After polling thousands of men to find out what really motivates them, encourages them, and discourages them in their relationships, here is what I learned about how to make your husband happy.
Appreciating What He Accomplishes:
Very few things are as powerful to a man as feeling that he has tried something, accomplished it, done it well, and someone noticed.
I didn’t see how profound this need was until a few years after the original edition of For Women Only came out. At that time, my friend Lisa Rice and I were researching teenagers for For Parents Only—and talking to both males and females at the same time. We found that the girls (and women) tended to have deep, hidden questions like Am I special? Am I lovable? and thus deeply needed to feel accepted and worthy of being loved for who they were on the inside.
But here’s the thing: the men and boys really didn’t have those questions. Instead (as we’ll cover in Chapter 3), they worried, Do I measure up? Am I any good at what I do? They deeply needed to feel noticed, able, and appreciated for what they do on the outside.
We women need to feel special and worthy of being loved for who we are on the inside. Men deeply need to feel able and appreciated for what they do on the outside.
As strange as it sounds to women, hearing “You did a great job at that meeting” or “You are such a great dad” or even “Thank you for fixing that broken kitchen cabinet” is far more emotionally powerful to a man than hearing “I love you.”
In the survey for my upcoming book, Seven Secrets of Highly Happy Marriages, more than seven out of ten men said that if their wife simply noticed something and said thank you, it had a big impact on their happiness level.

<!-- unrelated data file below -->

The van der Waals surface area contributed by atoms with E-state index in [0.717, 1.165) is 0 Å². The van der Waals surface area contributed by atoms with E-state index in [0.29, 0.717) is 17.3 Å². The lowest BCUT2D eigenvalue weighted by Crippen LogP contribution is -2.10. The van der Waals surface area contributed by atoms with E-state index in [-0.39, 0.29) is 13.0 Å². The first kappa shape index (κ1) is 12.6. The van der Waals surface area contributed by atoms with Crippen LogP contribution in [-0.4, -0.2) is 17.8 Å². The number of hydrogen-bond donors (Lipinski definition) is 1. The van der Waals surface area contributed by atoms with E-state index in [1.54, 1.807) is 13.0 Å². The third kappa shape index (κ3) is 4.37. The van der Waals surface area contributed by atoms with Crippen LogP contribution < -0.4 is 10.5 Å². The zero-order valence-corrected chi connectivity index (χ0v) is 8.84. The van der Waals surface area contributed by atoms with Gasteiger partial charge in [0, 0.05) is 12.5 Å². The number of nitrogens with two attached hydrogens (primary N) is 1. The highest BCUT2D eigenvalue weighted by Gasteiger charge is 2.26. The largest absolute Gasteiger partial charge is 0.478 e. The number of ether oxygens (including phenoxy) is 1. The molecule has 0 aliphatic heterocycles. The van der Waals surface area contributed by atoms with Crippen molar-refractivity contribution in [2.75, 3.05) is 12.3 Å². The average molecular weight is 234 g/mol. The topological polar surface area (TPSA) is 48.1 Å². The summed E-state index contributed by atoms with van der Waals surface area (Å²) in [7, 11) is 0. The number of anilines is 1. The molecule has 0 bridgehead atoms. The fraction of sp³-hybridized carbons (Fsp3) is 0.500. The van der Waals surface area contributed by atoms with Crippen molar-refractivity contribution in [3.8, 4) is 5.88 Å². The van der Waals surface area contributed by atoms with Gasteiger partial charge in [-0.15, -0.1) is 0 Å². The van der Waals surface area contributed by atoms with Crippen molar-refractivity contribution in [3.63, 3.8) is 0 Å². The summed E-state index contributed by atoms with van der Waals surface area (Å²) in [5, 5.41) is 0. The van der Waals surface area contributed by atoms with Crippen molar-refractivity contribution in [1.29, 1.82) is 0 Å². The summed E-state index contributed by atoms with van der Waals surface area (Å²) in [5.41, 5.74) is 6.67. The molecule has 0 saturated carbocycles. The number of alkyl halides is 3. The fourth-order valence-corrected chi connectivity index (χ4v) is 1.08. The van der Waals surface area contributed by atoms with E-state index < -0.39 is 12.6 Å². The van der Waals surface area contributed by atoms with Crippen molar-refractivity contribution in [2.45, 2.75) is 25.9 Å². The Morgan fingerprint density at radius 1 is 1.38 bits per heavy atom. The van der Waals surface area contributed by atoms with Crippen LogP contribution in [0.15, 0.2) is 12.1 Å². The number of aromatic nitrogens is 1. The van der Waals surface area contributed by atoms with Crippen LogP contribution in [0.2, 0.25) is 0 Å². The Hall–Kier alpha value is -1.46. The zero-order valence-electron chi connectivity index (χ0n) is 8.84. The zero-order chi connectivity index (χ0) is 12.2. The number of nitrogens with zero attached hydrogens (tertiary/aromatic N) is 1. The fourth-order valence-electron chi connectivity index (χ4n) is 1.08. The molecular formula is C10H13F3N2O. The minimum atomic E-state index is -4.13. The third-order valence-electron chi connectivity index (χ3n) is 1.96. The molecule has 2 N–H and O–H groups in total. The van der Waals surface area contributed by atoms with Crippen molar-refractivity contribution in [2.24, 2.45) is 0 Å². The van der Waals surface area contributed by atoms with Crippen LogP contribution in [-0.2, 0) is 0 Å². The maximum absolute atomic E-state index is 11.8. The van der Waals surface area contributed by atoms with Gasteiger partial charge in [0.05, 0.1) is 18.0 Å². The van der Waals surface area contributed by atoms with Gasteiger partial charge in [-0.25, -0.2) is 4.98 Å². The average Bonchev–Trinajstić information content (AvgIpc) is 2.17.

When (or if) your wife does the things below, choose the impact each one has on you, in terms of how happy or “filled up” it makes you.
Noticing when I do something and sincerely thanking me for it. (For example, “Thank you for mowing the lawn even though it was so hot outside” or “Thanks for playing with the kids, even when you were so tired from work.”) (Choose one answer.)
- It deeply pleases me—a small thing that has a relatively big impact (72%)
- It feels nice, but not much impact (26%)
- It doesn’t do much for me (2%)
The Wrong Way to Show Appreciation:
I cannot tell you the number of times a man has shared how secretly painful it is when his wife tries to thank him but instead sends the (accidental!) signal “But it wasn’t good enough.” As one man told me, “She’ll come into the kitchen after I’ve finished wiping down all the countertops. I’m proud it looks so good, and she’ll say, ‘Thanks honey. Oh, but you missed the crumbs under the toaster.’ Under the toaster! I know she doesn’t mean it to say, ‘You’ve failed,’ but privately it just kills me.”
Many women have been confused about why their man would say, “Nothing I do is good enough for you.” Huh? Well, guess what: that is a giant red flag. Without realizing it, we’ve been sending him the ultimate in painful messages: “You tried…and failed.”
Thankfully, even simple appreciation (if it is undiluted by criticism) is powerful. One of my favorite speaking formats is when pastors interview me on these subjects during their sermon time. One Sunday I was with Andy Stanley, pastor of North Point Community Church near Atlanta, when he relayed to the congregation something I’ll never forget—a conversation where he told his wife, “If you never told me that you loved me again, but throughout our marriage you simply told me how proud you are…I’m not sure I would miss ‘I love you’ because of what it means in my heart to hear that you’re proud of me. It is that big of a deal.”